• If your web sites get seasonal traffic (e.g. a fashion site during shows) or can temporarily get much higher traffic for a period of time (e.g. a news site), EC2’s business model of pay for what you use by the hour, is cost-effective and convenient.
    • If yours is the R&D or Skunkworks group at a large or medium size organization or a startup company with limited financial resources, renting servers from EC2 can have many benefits. You don’t have to make a capital investment to get a server farm up and running, nor make long-term financial commitments to rent infrastructure. You can even turn off servers when not in use, greatly saving costs.
  • It allows me to use the modern Ubuntu1 GNU/Linux operating system, Server Edition. Among Ubuntu’s many benefits are its user friendliness and ease of use. Software installations and upgrades are a breeze. That means less time is required to maintain the system while retaining the flexibility and power being a systems administrator gives.
  • EC2 has lower total cost ownership for me than most hosting providers’ virtual hosting or dedicated server plans. Shared (non virtual server) hosting is still cheaper, but no longer meets my sites’ requirements.2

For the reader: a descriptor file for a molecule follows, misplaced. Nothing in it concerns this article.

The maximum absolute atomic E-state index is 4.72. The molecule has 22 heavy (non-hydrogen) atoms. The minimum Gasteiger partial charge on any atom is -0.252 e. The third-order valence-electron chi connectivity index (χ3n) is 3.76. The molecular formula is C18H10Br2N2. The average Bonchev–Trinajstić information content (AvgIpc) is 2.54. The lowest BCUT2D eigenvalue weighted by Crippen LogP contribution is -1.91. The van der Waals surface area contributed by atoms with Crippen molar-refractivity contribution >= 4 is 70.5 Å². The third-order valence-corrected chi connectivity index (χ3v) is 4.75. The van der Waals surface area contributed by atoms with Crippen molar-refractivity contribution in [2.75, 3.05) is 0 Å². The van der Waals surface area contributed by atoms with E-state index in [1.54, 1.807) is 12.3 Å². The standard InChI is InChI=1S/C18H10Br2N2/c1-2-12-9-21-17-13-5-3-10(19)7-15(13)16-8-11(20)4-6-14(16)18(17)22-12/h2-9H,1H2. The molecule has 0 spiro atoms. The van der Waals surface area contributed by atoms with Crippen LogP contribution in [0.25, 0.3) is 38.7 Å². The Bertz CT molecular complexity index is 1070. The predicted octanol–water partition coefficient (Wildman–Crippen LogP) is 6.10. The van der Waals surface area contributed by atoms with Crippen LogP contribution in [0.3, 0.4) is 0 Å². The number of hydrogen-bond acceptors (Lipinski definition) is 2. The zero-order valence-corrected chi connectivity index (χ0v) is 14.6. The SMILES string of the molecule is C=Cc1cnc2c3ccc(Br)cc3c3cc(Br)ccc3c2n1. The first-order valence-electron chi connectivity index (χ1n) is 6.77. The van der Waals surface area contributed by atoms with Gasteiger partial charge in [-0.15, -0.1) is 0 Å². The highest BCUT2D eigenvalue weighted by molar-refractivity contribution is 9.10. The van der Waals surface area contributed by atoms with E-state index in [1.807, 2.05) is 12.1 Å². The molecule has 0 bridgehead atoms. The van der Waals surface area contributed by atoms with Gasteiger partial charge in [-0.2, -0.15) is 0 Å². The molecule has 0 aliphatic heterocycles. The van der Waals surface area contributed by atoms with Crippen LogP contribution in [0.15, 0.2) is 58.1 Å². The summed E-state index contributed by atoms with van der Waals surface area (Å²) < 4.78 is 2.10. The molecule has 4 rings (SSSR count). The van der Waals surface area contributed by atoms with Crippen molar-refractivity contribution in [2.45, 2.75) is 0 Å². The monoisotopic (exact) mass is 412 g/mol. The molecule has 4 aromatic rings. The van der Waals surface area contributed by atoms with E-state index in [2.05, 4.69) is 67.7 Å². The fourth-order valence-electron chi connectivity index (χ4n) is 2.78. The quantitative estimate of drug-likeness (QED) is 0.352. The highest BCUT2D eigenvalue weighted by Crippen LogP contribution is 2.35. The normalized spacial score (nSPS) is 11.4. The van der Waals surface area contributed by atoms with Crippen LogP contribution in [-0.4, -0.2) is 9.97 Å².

Potential drawbacks/caution with EC2 & S3

  • While S3 is persistent storage, EC2 virtual server instances’ storage does not persist across server shutdowns. So if your web site is running a database and storing files on an EC2 instance, you should implement scheduled, automated scripts that regularly back up your database and your files to S3 or other storage.
    • Consistent with what I read in some comments online, my EC2 virtual server instance did not lose its file-system state or settings when I rebooted it. So rebooting seems to be safe.3
    • This potential drawback is arguably a good thing in some ways. It compels you to implement a good backup and recovery system.
    • This also means that after installing all the software on your running Amazon Machine Image (AMI), you should save it by creating a new AMI image of it as explained in the Creating an Image section of the EC2 Getting Started Guide.
      • This is an issue since you may want to do this every time after you update your software, especially with security patches. Until Amazon implements persistent storage for EC2 instances, you could do this monthly. You can script this to be partly or fully automated. Since Amazon’s EC2 instances are quite reliable, this is not a major concern.
  • An EC2 instance’s IP address and public DNS name persists only while that instance is running. This can be worked around as described under the tech specs section below.

Some articles about Amazon’s hosting infrastructure services:

Tech specs of my site:

  1. www.ubuntu.com []
  2. I plan to split rajiv.com into separate sites, The India Comedy site will move to comedy.rajiv.com and the SPV Alumni site will move to spv.rajiv.com. The latter two are community sites and will benefit from a community CMS like Drupal. []
  3. However, please be aware of a known issue that on some occasions caused instance termination on reboots. []
  4. I created my AMI virtual machine by building on top of a public Ubuntu AMI by Eric Hammond. []